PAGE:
She was born and raised in Manchester, CT, lived many years in Worthington, Ohio, and resided in Princeton Junction, NJ for the past 34 years. She was a Registered Nurse, mother of five, and an avid volunteer. Her volunteerism included many years at McCosh Health Center at Princeton University and Princeton Hospital. Joan and Richard were world travelers having traveled together to Sweden, Italy, Japan, China, Hawaii, Alaska, Bermuda, and the Caribbean Islands. She loved her 10 grandchildren.

Predeceased by her parents Edwin Harold and Miriam Dorothy (Dahlstrom) Carlson, she is survived by her husband, Richard Erving; five children — Melynda Jean (Stephen Ullery) Machol, Karen Machol (James Vincent) Piraino, Richard John Machol, Kelley Elizabeth (John) Figueroa, and Kathleen Beth Posk; 10 grandchildren — David, John Michael, Christopher, Kathryn, Veronica, Alexa, Christian, Eva, Faith, and Olivia; sister Elizabeth Joy Jones; and brother Edwin Carlson.

Visitation will be held from 9:30-10:30 a.m. on Wednesday, August 11, 2021 at St. David the King Church, 1 New Village Road, Princeton Junction, NJ 08550 followed by Mass of Christian Burial at 11 a.m. Burial will be private.

In lieu of flowers memorial donations may be made to the Alzheimer’s Association at

Arrangements are under the direction of Mather-Hodge Funeral Home,

July 28, 2021

Inge (Ingeborg) Pielenz Cadle

November 8, 1933 — July 18, 2021

Inge Pielenz was born in Heilbronn, Germany, on her mother’s 25th birthday. Her childhood was shaped by World War II. Happily, her family lived in a rural town that suffered relatively little devastation. After the war, as the only daughter (with three brothers), Inge was expected to stay at home until she married, but she insisted on training as an interpreter. She studied French in Switzerland and then English in England.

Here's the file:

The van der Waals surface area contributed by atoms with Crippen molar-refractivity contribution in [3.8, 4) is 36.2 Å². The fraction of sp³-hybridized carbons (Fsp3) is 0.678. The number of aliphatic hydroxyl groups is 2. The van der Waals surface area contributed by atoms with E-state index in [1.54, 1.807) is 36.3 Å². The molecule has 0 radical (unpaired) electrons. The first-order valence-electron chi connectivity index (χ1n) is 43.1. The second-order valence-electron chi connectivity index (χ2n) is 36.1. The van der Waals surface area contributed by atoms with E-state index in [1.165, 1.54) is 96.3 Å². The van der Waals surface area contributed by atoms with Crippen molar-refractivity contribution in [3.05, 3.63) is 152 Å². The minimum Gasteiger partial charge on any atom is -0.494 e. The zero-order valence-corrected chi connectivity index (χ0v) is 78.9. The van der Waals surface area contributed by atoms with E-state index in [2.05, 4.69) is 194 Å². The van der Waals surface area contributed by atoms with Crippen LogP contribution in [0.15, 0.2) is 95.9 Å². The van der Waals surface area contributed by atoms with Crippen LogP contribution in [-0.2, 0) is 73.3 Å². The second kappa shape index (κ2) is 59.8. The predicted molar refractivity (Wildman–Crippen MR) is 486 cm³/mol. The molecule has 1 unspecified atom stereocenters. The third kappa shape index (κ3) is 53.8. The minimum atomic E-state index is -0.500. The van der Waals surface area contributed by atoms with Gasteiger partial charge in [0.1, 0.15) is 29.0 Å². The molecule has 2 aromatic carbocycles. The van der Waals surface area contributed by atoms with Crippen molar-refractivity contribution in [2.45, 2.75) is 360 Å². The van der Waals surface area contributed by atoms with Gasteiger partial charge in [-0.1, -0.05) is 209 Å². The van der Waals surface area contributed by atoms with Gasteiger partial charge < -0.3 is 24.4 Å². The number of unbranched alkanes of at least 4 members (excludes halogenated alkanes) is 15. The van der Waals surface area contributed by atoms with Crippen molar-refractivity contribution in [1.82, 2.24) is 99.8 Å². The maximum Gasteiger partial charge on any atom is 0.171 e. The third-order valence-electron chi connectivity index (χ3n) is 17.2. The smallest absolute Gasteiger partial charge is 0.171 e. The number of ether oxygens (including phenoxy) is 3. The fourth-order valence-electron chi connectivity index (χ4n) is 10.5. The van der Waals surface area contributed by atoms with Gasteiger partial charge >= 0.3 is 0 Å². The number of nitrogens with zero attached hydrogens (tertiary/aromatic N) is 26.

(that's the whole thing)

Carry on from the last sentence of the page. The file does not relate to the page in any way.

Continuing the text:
Next Inge got a job in Heidelberg as an interpreter and secretary in the office of the chief chaplain for the U.S. Army in Germany. There she met Don Cadle, a private in the Army, but one with a B.A. from Yale and a Ph.D. from Oxford. They were passing acquaintances for more than a year before Don was asked by her boss to proofread her application to an American college, and discovered that the beautiful blonde German girl was also both smart and principled.  With only two months left in his enlistment, he tried to court her, but she was skeptical, thinking all he wanted was a quick adventure before heading back to the U.S. Don, however, was very persuasive: they got engaged on their second date and were married on June 30, 1956.

Forty years of a very good marriage followed. Inge bravely left her family, culture, and native language behind when travel between the U.S. and Europe meant either days on a ship or a sequence of propeller planes! Don soon joined the Civil Service, starting in the Bureau of the Budget; then he and Inge were joined by daughter Caron. Inge became an American citizen and settled into suburban life in Arlington, Virginia. 

But in 1964 the three Cadles moved to Germany, due to the death of Inge’s beloved older brother Frank. Don was needed to help run the Pielenz family business, a sewing-thread manufacturing company. Inge had to readjust to being her parents’ daughter in her old hometown and help Don deal with the stress of learning a new language in his mid-30s and of working with his father-in-law. There was secret relief all around when, more than three years later, Inge, Don, and Caron could return to the U.S. They settled in Washington, D.C., and Don resumed his work with the Civil Service.

Don left the government for private industry in 1970, and in 1971 the family moved north to Princeton, New Jersey. In 1978, Don opened his own investment business. This gave Inge and Don the flexibility to do a lot of what they loved best: encouraging, helping and broadening the horizons of (mostly) young people, with great generosity. Over the course of about 30 years, they took 66 teens and 20-somethings on major trips, including three to Egypt, four to China, one to the Soviet Union, two to India, and many more to Europe, Central America, South America, Asia, Australia, New Zealand, and many U.S. states. Inge was counselor, sounding board, den mother, and cheerleader for two generations of young folk from the U.S., Germany, the U.K., Australia, Denmark, Switzerland, Mexico, Egypt, Turkey, and Japan. She and Don opened their home and hearts to exchange students, relatives, friends, friends of friends, and to daughter Caron’s German husband, Ralf Remshardt, who was welcomed into the family in 1986 with celebrations first in Germany and then in Princeton. Inge and Don often changed lives with spontaneous acts of kindness, such as buying a car for the chauffeur who’d driven them during several trips to Egypt so he could open his own taxi business.